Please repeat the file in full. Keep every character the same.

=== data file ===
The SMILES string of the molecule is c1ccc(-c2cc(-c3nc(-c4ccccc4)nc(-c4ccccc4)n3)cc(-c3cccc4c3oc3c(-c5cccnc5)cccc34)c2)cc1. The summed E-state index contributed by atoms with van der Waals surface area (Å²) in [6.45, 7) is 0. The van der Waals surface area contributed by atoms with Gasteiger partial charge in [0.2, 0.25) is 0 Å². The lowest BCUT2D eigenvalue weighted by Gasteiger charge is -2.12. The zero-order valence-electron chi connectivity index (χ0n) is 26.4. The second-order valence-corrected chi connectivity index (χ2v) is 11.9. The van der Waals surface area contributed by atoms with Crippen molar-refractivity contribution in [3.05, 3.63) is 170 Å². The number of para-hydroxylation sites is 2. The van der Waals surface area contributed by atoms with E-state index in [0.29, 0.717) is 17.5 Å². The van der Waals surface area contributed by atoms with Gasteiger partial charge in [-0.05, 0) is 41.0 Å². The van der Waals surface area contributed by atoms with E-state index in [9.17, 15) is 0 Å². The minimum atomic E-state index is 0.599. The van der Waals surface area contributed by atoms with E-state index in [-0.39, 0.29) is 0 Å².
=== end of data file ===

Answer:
The SMILES string of the molecule is c1ccc(-c2cc(-c3nc(-c4ccccc4)nc(-c4ccccc4)n3)cc(-c3cccc4c3oc3c(-c5cccnc5)cccc34)c2)cc1. The summed E-state index contributed by atoms with van der Waals surface area (Å²) in [6.45, 7) is 0. The van der Waals surface area contributed by atoms with Gasteiger partial charge in [0.2, 0.25) is 0 Å². The lowest BCUT2D eigenvalue weighted by Gasteiger charge is -2.12. The zero-order valence-electron chi connectivity index (χ0n) is 26.4. The second-order valence-corrected chi connectivity index (χ2v) is 11.9. The van der Waals surface area contributed by atoms with Crippen molar-refractivity contribution in [3.05, 3.63) is 170 Å². The number of para-hydroxylation sites is 2. The van der Waals surface area contributed by atoms with E-state index in [0.29, 0.717) is 17.5 Å². The van der Waals surface area contributed by atoms with Gasteiger partial charge in [-0.05, 0) is 41.0 Å². The van der Waals surface area contributed by atoms with E-state index in [9.17, 15) is 0 Å². The minimum atomic E-state index is 0.599. The van der Waals surface area contributed by atoms with E-state index in [-0.39, 0.29) is 0 Å².